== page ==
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These figures include both adult and paediatric patients, with adults comprising approximately 80 per cent, a spokesperson for the Children’s Hospital Group (CHG) told the Medical Independent (MI).
“There are four consultant geneticists, which equates to 3.1 whole-time equivalents (WTE) and five WTE genetics counsellors within the Department of Clinical Genetics at OLCHC,” added the CHG spokesperson.
Asked whether the Group had plans to increase the number of consultants to help address waiting lists, the spokesperson said measures were being taken.
“The Children’s Hospital Group has put in place a series of measures to start bringing down the waits across its different specialties, including genetics, where we have submitted proposals through the 2019 estimates process for additional consultant, counselling and psychology staff,” said the spokesperson.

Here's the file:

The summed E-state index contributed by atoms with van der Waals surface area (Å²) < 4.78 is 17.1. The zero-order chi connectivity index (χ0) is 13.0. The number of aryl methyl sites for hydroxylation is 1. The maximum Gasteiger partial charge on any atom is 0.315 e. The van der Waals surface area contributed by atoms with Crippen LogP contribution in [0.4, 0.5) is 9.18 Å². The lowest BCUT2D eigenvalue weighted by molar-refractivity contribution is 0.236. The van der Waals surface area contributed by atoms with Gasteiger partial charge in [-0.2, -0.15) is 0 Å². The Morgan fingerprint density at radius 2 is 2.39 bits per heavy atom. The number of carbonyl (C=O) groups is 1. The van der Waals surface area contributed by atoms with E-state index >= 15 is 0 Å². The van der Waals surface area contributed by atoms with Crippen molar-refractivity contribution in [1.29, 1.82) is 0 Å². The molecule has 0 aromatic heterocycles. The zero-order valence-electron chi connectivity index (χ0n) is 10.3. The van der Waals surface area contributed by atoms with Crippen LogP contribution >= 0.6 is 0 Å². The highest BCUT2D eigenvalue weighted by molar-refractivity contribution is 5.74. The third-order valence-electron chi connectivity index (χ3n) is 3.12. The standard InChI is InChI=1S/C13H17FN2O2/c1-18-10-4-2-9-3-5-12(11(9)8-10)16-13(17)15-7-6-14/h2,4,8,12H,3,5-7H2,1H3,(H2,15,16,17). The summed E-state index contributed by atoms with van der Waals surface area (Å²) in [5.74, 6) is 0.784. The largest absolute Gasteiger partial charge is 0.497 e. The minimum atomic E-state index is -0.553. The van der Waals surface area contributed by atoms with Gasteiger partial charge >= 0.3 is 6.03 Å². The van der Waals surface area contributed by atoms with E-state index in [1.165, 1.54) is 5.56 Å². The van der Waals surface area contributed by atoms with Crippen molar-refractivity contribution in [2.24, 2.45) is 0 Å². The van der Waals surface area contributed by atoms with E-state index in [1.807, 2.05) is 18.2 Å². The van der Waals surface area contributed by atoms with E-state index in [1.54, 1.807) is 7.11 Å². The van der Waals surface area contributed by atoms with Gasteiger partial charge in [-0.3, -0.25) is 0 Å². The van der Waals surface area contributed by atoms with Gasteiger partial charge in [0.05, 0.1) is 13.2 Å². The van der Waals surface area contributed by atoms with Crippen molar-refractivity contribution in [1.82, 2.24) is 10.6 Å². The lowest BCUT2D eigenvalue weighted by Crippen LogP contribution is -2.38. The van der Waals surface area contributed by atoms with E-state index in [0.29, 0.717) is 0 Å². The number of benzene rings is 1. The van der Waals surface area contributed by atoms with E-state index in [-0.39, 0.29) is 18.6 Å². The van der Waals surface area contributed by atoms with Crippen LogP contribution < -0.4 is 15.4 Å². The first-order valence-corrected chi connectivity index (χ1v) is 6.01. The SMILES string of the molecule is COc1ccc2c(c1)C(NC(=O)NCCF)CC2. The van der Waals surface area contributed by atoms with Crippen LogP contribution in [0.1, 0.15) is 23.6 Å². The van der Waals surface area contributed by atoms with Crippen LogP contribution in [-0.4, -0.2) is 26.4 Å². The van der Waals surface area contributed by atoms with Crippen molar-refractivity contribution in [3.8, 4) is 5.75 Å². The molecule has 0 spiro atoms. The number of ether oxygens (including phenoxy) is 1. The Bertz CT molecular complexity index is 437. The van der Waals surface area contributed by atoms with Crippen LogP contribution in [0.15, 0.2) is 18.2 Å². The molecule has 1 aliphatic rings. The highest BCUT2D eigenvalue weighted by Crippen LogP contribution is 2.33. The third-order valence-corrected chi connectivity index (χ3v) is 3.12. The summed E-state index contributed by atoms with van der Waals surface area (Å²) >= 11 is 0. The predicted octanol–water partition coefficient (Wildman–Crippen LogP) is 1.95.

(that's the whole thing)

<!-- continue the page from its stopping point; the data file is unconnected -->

“This would provide the necessary capacity and expertise to reduce waiting lists and to achieve recognition as a full centre of expertise.”
In May 2017, MI reported there were 973 patients on the waiting list for the services of genetics counsellors at OLCHC.
Concerns over the lack of genetics counselling services and the number of genetics consultants in Ireland have been raised by groups working in the area of rare diseases in recent years.
It is estimated that European populations have a 6-to-8 per cent lifetime prevalence of having a rare disease, the majority of which are genetic, according to the website of the Department of Clinical Genetics, OLCHC.
The Department of Clinical Genetics provides public diagnostic services for a broad range of hereditary disorders and, because of the familial nature of genetic disorders, serves both adults and children.
It comprises three integrated divisions, which are clinical genetics, cytogenetics and molecular genetics.